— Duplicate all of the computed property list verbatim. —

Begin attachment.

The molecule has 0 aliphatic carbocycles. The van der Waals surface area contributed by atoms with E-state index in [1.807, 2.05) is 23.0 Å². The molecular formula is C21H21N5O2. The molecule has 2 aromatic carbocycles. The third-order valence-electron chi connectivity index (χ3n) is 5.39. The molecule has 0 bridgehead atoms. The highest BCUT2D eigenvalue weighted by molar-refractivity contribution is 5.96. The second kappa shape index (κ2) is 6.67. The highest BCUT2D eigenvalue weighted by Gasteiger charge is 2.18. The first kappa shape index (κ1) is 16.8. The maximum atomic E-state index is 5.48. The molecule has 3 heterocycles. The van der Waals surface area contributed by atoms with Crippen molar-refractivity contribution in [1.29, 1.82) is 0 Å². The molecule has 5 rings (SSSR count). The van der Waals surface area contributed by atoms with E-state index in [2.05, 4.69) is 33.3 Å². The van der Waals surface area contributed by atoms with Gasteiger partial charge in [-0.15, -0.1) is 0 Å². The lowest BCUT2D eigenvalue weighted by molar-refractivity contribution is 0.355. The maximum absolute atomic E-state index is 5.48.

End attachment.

The molecule has 0 aliphatic carbocycles. The van der Waals surface area contributed by atoms with E-state index in [1.807, 2.05) is 23.0 Å². The molecular formula is C21H21N5O2. The molecule has 2 aromatic carbocycles. The third-order valence-electron chi connectivity index (χ3n) is 5.39. The molecule has 0 bridgehead atoms. The highest BCUT2D eigenvalue weighted by molar-refractivity contribution is 5.96. The second kappa shape index (κ2) is 6.67. The highest BCUT2D eigenvalue weighted by Gasteiger charge is 2.18. The first kappa shape index (κ1) is 16.8. The maximum atomic E-state index is 5.48. The molecule has 3 heterocycles. The van der Waals surface area contributed by atoms with Crippen molar-refractivity contribution in [1.29, 1.82) is 0 Å². The molecule has 5 rings (SSSR count). The van der Waals surface area contributed by atoms with E-state index in [2.05, 4.69) is 33.3 Å². The van der Waals surface area contributed by atoms with Gasteiger partial charge in [-0.15, -0.1) is 0 Å². The lowest BCUT2D eigenvalue weighted by molar-refractivity contribution is 0.355. The maximum absolute atomic E-state index is 5.48.